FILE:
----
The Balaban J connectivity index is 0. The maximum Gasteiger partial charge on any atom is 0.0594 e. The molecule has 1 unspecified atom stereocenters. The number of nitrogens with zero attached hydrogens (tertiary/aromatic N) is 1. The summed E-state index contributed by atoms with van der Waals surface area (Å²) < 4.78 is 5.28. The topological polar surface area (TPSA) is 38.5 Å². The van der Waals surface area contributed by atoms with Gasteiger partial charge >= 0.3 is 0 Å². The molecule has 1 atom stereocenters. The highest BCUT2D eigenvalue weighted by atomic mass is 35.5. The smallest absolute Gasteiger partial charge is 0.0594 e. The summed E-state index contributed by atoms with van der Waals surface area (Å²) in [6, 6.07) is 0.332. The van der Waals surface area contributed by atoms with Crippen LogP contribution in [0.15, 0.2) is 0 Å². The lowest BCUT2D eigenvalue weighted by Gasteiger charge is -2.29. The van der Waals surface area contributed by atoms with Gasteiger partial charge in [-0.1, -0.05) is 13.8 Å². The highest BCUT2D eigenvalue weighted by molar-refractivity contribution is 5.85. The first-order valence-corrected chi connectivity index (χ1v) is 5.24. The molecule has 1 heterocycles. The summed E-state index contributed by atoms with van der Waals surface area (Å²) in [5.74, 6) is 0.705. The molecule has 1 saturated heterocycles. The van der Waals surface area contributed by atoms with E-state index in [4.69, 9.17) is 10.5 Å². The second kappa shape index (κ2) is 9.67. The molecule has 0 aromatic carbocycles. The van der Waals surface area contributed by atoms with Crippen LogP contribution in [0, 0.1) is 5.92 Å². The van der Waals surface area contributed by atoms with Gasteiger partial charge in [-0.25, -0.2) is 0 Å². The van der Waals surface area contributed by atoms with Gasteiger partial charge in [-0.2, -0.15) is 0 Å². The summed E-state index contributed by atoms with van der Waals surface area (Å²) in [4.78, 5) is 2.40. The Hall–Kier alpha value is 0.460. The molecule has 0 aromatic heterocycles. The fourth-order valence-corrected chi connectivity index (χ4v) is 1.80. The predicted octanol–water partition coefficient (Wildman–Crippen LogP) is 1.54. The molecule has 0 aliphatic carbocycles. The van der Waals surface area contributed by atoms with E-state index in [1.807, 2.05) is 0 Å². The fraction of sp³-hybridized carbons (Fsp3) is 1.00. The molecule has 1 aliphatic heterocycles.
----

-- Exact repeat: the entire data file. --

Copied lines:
The Balaban J connectivity index is 0. The maximum Gasteiger partial charge on any atom is 0.0594 e. The molecule has 1 unspecified atom stereocenters. The number of nitrogens with zero attached hydrogens (tertiary/aromatic N) is 1. The summed E-state index contributed by atoms with van der Waals surface area (Å²) < 4.78 is 5.28. The topological polar surface area (TPSA) is 38.5 Å². The van der Waals surface area contributed by atoms with Gasteiger partial charge >= 0.3 is 0 Å². The molecule has 1 atom stereocenters. The highest BCUT2D eigenvalue weighted by atomic mass is 35.5. The smallest absolute Gasteiger partial charge is 0.0594 e. The summed E-state index contributed by atoms with van der Waals surface area (Å²) in [6, 6.07) is 0.332. The van der Waals surface area contributed by atoms with Crippen LogP contribution in [0.15, 0.2) is 0 Å². The lowest BCUT2D eigenvalue weighted by Gasteiger charge is -2.29. The van der Waals surface area contributed by atoms with Gasteiger partial charge in [-0.1, -0.05) is 13.8 Å². The highest BCUT2D eigenvalue weighted by molar-refractivity contribution is 5.85. The first-order valence-corrected chi connectivity index (χ1v) is 5.24. The molecule has 1 heterocycles. The summed E-state index contributed by atoms with van der Waals surface area (Å²) in [5.74, 6) is 0.705. The molecule has 1 saturated heterocycles. The van der Waals surface area contributed by atoms with E-state index in [4.69, 9.17) is 10.5 Å². The second kappa shape index (κ2) is 9.67. The molecule has 0 aromatic carbocycles. The van der Waals surface area contributed by atoms with Crippen LogP contribution in [0, 0.1) is 5.92 Å². The van der Waals surface area contributed by atoms with Gasteiger partial charge in [-0.25, -0.2) is 0 Å². The van der Waals surface area contributed by atoms with Gasteiger partial charge in [-0.2, -0.15) is 0 Å². The summed E-state index contributed by atoms with van der Waals surface area (Å²) in [4.78, 5) is 2.40. The Hall–Kier alpha value is 0.460. The molecule has 0 aromatic heterocycles. The fourth-order valence-corrected chi connectivity index (χ4v) is 1.80. The predicted octanol–water partition coefficient (Wildman–Crippen LogP) is 1.54. The molecule has 0 aliphatic carbocycles. The van der Waals surface area contributed by atoms with E-state index in [1.807, 2.05) is 0 Å². The fraction of sp³-hybridized carbons (Fsp3) is 1.00. The molecule has 1 aliphatic heterocycles.